Trying to be rational in an irrational world

iStock Photo of Family at their new house
Think about the last time you went looking for a new car. What did you look for?

You probably started with your needs for the vehicle and the style of the car you wanted. You then considered the miles per gallon (mpg) of the car, looked up the crash test rating and then read online reviews from car owners about comfort and maintenance. Obviously, the sticker price is a determining factor. And finally, you probably ended up test driving the car to see what it’s like in person before buying.

 

Now, what if I told you that you must make that same vehicle purchase decision, but only based on the dimensions of the car, the features, some pictures of the interior, and the price?  Do you think you could decide on which car you would want?

You would say I am crazy and that you wouldn’t make the decision on such a pricey purchase with so little information. But, that is exactly what millions of people do when making a significantly more expensive purchase… a home.

 

A Home Comparison

Look at the two homes shown in the table below. Which one would you pay more money for? Other than a wider driveway and new siding on the home on the right, these two homes appear to be identical, so you would likely expect to pay about the same for both homes.



In fact, these two homes are one and the same, just pre- and post-retrofit!

In a rational world, you would value the home on the right significantly more. There are several key enhancements that the home on the right has that make it more valuable.

Using the car analogy, what are the mpg-like metrics for a home?

The home on the left spends $5,700/year on utilities, while the home on the right spends $1,600/year. What would you do with $4,100 more each year? Simply apply those utility savings to additional mortgage payments and you would trim years off your mortgage.

Comfort?

Just because a home has a heating/cooling system, doesn’t mean it is comfortable. The home on the left was drafty (infiltration rate of 7.1 ACH50) versus the tight home on the right (infiltration rate of 1.9 ACH50).

This resulted in significantly more space conditioning since air was lost to the outdoors. It also meant that the temperature throughout the home on the left would vary by 5°F, while the home on the right maintains temperatures within 1-2°F of the thermostat setpoint throughout the home (with the addition of upgraded HVAC as well).

How about durability and maintenance?

There are several items that separate these two homes:

  • The house on the left had issues with water intrusion at several retrofit windows that allowed water to get into the walls. The house on the right has properly installed windows and a continuous drainage plane on the exterior facade.
  • The house on the left had window A/Cs, so these need to be installed each spring and removed/stored each fall. The house on the right doesn’t have to deal with this issue.
  •  The house on the left had wood shingle siding that was in poor condition and peeling paint. The house on the right has fiber-cement siding.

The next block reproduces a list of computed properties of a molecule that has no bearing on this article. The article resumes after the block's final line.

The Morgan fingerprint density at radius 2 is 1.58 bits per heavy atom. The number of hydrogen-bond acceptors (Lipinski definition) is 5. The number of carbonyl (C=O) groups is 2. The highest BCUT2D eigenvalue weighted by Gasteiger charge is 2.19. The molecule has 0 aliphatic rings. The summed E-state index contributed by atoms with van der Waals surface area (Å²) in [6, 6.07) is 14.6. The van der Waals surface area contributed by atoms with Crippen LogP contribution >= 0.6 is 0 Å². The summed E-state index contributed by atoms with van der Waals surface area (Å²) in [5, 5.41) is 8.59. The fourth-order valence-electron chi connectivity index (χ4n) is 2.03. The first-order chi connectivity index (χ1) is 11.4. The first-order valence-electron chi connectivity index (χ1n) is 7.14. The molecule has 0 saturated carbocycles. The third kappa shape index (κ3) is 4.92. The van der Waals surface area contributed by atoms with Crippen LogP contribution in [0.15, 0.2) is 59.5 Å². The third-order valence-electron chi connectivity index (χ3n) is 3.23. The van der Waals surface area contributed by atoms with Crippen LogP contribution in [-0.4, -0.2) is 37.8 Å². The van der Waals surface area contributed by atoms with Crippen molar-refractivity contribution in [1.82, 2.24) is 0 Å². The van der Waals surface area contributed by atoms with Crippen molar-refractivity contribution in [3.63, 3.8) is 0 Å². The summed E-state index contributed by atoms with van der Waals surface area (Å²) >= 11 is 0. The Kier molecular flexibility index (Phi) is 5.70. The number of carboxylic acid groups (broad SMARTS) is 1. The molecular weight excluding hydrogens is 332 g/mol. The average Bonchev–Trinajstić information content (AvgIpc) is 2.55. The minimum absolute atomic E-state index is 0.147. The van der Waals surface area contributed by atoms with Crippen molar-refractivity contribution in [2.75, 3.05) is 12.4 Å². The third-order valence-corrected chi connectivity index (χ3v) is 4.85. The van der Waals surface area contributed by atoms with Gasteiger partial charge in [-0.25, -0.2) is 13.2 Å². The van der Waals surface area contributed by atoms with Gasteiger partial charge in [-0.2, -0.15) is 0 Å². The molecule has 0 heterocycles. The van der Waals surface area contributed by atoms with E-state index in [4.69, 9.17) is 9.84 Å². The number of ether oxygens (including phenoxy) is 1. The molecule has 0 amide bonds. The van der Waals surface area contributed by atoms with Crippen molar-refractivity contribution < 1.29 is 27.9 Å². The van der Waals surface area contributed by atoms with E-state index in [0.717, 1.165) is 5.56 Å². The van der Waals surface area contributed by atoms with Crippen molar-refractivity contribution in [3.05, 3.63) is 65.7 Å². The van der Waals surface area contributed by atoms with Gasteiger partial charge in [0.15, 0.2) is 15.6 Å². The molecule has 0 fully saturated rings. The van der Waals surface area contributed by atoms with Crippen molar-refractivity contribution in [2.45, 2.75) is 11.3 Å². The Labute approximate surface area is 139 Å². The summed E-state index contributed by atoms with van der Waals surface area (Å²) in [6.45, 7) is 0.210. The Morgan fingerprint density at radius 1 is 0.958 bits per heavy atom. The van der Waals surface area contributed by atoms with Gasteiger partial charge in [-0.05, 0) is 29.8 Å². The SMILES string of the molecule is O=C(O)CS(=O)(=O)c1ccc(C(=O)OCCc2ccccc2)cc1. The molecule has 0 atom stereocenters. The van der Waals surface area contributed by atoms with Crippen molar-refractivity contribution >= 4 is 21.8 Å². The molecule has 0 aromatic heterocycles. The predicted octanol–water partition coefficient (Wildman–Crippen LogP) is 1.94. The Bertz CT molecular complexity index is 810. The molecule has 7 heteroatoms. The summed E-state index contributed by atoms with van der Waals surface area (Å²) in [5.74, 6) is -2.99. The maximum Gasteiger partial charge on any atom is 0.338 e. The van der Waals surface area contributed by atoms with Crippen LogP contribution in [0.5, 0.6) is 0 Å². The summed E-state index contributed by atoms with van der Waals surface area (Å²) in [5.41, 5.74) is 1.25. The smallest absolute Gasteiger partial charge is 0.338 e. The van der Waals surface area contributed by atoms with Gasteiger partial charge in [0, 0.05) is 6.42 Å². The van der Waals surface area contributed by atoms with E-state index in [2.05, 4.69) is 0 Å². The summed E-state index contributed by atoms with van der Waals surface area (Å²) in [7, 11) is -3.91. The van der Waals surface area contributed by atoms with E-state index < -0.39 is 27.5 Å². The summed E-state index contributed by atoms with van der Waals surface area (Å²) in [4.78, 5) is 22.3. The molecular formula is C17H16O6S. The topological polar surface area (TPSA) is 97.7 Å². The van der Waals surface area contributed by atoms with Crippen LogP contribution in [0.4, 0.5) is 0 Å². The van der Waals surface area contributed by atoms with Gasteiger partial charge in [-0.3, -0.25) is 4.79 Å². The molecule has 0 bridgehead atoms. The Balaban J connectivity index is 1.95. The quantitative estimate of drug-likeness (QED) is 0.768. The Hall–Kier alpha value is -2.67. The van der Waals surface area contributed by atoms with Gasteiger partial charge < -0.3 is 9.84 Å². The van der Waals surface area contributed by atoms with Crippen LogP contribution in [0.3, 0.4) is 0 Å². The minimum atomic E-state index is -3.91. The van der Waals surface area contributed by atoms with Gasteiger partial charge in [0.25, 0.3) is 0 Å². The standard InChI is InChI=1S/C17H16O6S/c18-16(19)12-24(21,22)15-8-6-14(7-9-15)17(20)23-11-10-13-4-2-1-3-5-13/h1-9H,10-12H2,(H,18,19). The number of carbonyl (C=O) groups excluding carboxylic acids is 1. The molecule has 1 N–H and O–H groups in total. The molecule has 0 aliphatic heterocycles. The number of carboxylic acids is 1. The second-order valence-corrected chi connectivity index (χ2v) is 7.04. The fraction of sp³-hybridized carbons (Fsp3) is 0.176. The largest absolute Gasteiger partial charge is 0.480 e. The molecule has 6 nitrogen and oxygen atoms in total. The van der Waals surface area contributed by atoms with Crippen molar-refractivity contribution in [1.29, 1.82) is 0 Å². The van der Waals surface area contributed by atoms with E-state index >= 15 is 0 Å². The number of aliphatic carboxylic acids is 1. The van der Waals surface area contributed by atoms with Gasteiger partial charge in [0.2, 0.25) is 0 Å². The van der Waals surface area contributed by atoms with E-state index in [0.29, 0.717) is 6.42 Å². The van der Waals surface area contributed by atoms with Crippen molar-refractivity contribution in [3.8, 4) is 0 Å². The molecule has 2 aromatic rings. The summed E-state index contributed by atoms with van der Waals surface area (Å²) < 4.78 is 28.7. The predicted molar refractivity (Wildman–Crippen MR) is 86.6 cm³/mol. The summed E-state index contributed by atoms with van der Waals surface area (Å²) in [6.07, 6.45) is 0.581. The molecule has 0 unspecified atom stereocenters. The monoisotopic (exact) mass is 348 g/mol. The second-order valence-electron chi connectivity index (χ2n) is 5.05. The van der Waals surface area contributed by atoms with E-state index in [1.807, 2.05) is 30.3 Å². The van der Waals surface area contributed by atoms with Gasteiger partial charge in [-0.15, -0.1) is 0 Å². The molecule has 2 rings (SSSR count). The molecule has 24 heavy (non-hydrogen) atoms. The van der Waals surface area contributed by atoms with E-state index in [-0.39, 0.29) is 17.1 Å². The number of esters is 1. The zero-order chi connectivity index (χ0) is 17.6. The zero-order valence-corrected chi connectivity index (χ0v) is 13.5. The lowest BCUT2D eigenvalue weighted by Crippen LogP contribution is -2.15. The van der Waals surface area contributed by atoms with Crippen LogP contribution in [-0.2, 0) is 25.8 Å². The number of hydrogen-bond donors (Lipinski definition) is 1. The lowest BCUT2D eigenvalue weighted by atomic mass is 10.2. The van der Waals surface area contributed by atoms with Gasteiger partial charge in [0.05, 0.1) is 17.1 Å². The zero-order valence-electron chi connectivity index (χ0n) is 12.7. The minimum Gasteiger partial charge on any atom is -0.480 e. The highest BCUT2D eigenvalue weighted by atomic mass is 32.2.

• The house on the left had to deal with oil deliveries (and volatile oil prices), the house on the right does not.
  • The house on the left lost power a couple times a year when the utility power went down. The house on the right does not (even when all the surrounding neighbors didn’t have power for several days).


Lastly, what about health?

Would you buy a car that could make you sick or had a poor safety rating? The house on the left had an issue with mice infestation. Thankfully, the house on the right no longer has this issue. After finding mice feces and dead mice everywhere in the home, the previous homeowners were contacted to see if they had health issues. All their kids asthma symptoms were minimized after they left the home.

Clearly, these two homes are not worth the same approximate value as illustrated above.

 

Make Home Buying More Rational

There are many efforts to make valuing healthy and efficient homes a more rational process. For instance, the Department of Energy (DOE) has been coordinating with the Appraisal Institute regarding green appraisals[1],[2]. Additionally, there are numerous municipalities and even entire states that are starting to include a HERS Index in MLS postings to provide an efficiency metric that can be used by buyers to compare homes.

There are many other efforts being done at an industry level, but what can you do the next time you are looking for a home?

You can learn a surprising amount by requesting utility bill data from previous homeowners and talking to surrounding neighbors. Select a home inspector that has expertise on health issues, such as pests, radon, and mold. The way to change the housing market is for the consumer to demand more.

It will take time, but it is time for us to start acting rationally when it comes to the largest purchase that most of us will make in our lifetime.

 
Blog adapted from Steven Winter Associates blog, Party Walls, and written by Srikanth Puttagunta, Principal Mechanical Engineer on May 24, 2018. For more information, swinter.com/party-walls/ Header image by iStock